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Free services provided for inner-city residents

By Andréa Ledding


SASKATOON — For the second year in a row, YXE Connects provided free services and access to community vendors in the inner city, at White Buffalo Youth Lodge and City Centre Church on 20th St., May 16 from 10 a.m. to 4 p.m. At various stations and tables, participants were offered everything from a massage to health care, to counselling, to literacy programs, to shoes and a haircut. The goal is to provide one-stop shopping for people who experience barriers to services, programs, and community organizations.

YXE Connects co-ordinator Justin Fisher said they were thrilled to offer the program to an appreciative core neighbourhood, explaining that with over 70 different service providers and double that number of volunteers, they were expecting more than 1,000 people throughout the day.

“The service providers are providing a range of services like chiropractic, physical therapy, massage therapy, haircuts — all these things are provided for free,” explained Fisher. “So the idea is to bring everything into one place, for one day, to offer it in a barrier-free environment, both to provide services and to connect community members with all the amazing community agencies and supports available in Saskatoon.”

Modelled after similar events in centres like Edmonton, Toronto, and the original template from San Francisco, Fisher explained that it doesn’t just provide services, it also creates community and connection. Homelessness, taking a broad definition of the term, is a growing problem in Saskatoon, and looking at what was being offered in other cities, they thought a similar program was needed in Saskatoon.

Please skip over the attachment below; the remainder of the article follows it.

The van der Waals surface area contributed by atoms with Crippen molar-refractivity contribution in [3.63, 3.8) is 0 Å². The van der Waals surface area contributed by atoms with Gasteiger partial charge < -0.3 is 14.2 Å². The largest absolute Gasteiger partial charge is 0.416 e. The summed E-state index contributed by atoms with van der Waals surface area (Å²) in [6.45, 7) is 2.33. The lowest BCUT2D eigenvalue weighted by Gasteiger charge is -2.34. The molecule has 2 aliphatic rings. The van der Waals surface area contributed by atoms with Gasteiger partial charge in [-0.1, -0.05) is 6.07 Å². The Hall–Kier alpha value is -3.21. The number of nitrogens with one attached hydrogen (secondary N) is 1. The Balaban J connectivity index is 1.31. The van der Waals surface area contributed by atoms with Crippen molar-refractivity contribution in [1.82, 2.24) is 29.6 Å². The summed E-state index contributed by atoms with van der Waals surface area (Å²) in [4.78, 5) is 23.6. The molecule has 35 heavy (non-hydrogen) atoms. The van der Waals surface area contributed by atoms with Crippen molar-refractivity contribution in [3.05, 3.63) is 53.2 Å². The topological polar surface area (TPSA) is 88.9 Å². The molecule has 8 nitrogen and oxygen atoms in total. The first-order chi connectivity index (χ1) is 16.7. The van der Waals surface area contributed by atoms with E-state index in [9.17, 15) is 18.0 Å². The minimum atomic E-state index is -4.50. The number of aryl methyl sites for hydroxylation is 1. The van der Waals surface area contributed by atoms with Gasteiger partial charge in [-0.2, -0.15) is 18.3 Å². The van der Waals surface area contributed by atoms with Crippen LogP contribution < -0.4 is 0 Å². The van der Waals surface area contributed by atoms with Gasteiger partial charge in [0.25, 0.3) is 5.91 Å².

“A lot of people in Saskatoon have trouble accessing services,” Fisher said, noting numbers were already up from last year. “Within a few minutes of the haircuts opening they were booked for hours.” He noted similar response with the free massages being offered. He had nothing but praise for the service providers. “It’s a very positive environment.”

The two buildings — City Centre being a former bingo hall converted to a worship space — were filled with people of all ages, from the elderly to the infirm to young families pushing strollers or with children in tow.

Fisher expressed his gratitude to the United Way and the Community Initiatives Fund for providing funding and support so that they could double their access and improve services this year. He also thanked City Centre and White Buffalo for providing their buildings free of charge for the community and service providers.

One volunteer noted that even with full-time employment, there were many services he couldn’t afford on his salary, such as a massage, so he was encouraged to come and get a massage on his break.

“I wish this happened more frequently than once a year,” noted the volunteer, adding the location and the services are excellent. “They’re bringing so much joy and practical supports to people right where they are.”

“I feel like I could fall asleep after my massage,” said elder Maria Linklater, beaming from her wheelchair. “But now I’m going over to the other building to do some shopping.”

Value Village had tables of free clothing, while literacy programs, the sexual assault centre, the public library, and many other vendors provided information and services via staff and volunteers.

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